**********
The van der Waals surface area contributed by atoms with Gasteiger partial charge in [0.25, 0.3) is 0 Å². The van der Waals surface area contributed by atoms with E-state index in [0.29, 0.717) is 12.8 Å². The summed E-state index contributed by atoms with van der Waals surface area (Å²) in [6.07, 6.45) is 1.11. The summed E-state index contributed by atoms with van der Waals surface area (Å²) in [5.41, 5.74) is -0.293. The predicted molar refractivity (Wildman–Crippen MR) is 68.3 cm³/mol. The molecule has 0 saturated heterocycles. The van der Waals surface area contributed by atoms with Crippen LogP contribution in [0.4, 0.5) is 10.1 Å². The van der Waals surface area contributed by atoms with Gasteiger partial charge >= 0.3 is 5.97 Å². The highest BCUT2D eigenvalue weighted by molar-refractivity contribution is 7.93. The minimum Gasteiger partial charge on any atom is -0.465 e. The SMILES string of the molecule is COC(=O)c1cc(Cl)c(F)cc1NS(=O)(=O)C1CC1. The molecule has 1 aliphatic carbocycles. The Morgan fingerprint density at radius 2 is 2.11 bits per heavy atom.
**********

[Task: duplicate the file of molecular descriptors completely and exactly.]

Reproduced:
The van der Waals surface area contributed by atoms with Gasteiger partial charge in [0.25, 0.3) is 0 Å². The van der Waals surface area contributed by atoms with E-state index in [0.29, 0.717) is 12.8 Å². The summed E-state index contributed by atoms with van der Waals surface area (Å²) in [6.07, 6.45) is 1.11. The summed E-state index contributed by atoms with van der Waals surface area (Å²) in [5.41, 5.74) is -0.293. The predicted molar refractivity (Wildman–Crippen MR) is 68.3 cm³/mol. The molecule has 0 saturated heterocycles. The van der Waals surface area contributed by atoms with Crippen LogP contribution in [0.4, 0.5) is 10.1 Å². The van der Waals surface area contributed by atoms with Gasteiger partial charge >= 0.3 is 5.97 Å². The highest BCUT2D eigenvalue weighted by molar-refractivity contribution is 7.93. The minimum Gasteiger partial charge on any atom is -0.465 e. The SMILES string of the molecule is COC(=O)c1cc(Cl)c(F)cc1NS(=O)(=O)C1CC1. The molecule has 1 aliphatic carbocycles. The Morgan fingerprint density at radius 2 is 2.11 bits per heavy atom.